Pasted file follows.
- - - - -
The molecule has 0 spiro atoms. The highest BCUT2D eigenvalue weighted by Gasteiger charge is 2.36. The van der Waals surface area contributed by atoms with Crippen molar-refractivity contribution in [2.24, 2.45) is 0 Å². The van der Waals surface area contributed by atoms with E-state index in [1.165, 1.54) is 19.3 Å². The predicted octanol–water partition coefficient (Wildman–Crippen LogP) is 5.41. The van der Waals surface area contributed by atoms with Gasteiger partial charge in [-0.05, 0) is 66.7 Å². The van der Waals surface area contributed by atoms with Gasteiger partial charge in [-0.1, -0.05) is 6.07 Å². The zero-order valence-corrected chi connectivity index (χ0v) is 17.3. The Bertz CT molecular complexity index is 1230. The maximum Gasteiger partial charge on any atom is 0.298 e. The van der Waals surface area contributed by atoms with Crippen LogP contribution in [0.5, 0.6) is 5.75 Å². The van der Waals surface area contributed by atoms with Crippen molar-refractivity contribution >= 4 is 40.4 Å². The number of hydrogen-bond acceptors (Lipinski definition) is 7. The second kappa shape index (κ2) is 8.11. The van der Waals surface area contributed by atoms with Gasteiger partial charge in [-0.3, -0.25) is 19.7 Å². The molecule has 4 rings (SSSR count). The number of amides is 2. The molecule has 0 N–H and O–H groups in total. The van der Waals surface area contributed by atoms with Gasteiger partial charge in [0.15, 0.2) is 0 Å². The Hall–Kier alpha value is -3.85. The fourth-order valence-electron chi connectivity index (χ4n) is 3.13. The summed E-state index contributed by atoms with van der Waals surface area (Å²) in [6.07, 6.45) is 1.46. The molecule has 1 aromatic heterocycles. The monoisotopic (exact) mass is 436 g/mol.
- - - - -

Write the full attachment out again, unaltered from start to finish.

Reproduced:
The molecule has 0 spiro atoms. The highest BCUT2D eigenvalue weighted by Gasteiger charge is 2.36. The van der Waals surface area contributed by atoms with Crippen molar-refractivity contribution in [2.24, 2.45) is 0 Å². The van der Waals surface area contributed by atoms with E-state index in [1.165, 1.54) is 19.3 Å². The predicted octanol–water partition coefficient (Wildman–Crippen LogP) is 5.41. The van der Waals surface area contributed by atoms with Gasteiger partial charge in [-0.05, 0) is 66.7 Å². The van der Waals surface area contributed by atoms with Gasteiger partial charge in [-0.1, -0.05) is 6.07 Å². The zero-order valence-corrected chi connectivity index (χ0v) is 17.3. The Bertz CT molecular complexity index is 1230. The maximum Gasteiger partial charge on any atom is 0.298 e. The van der Waals surface area contributed by atoms with Crippen LogP contribution in [0.5, 0.6) is 5.75 Å². The van der Waals surface area contributed by atoms with Crippen molar-refractivity contribution >= 4 is 40.4 Å². The number of hydrogen-bond acceptors (Lipinski definition) is 7. The second kappa shape index (κ2) is 8.11. The van der Waals surface area contributed by atoms with Gasteiger partial charge in [-0.3, -0.25) is 19.7 Å². The molecule has 4 rings (SSSR count). The number of amides is 2. The molecule has 0 N–H and O–H groups in total. The van der Waals surface area contributed by atoms with Gasteiger partial charge in [0.15, 0.2) is 0 Å². The Hall–Kier alpha value is -3.85. The fourth-order valence-electron chi connectivity index (χ4n) is 3.13. The summed E-state index contributed by atoms with van der Waals surface area (Å²) in [6.07, 6.45) is 1.46. The molecule has 1 aromatic heterocycles. The monoisotopic (exact) mass is 436 g/mol.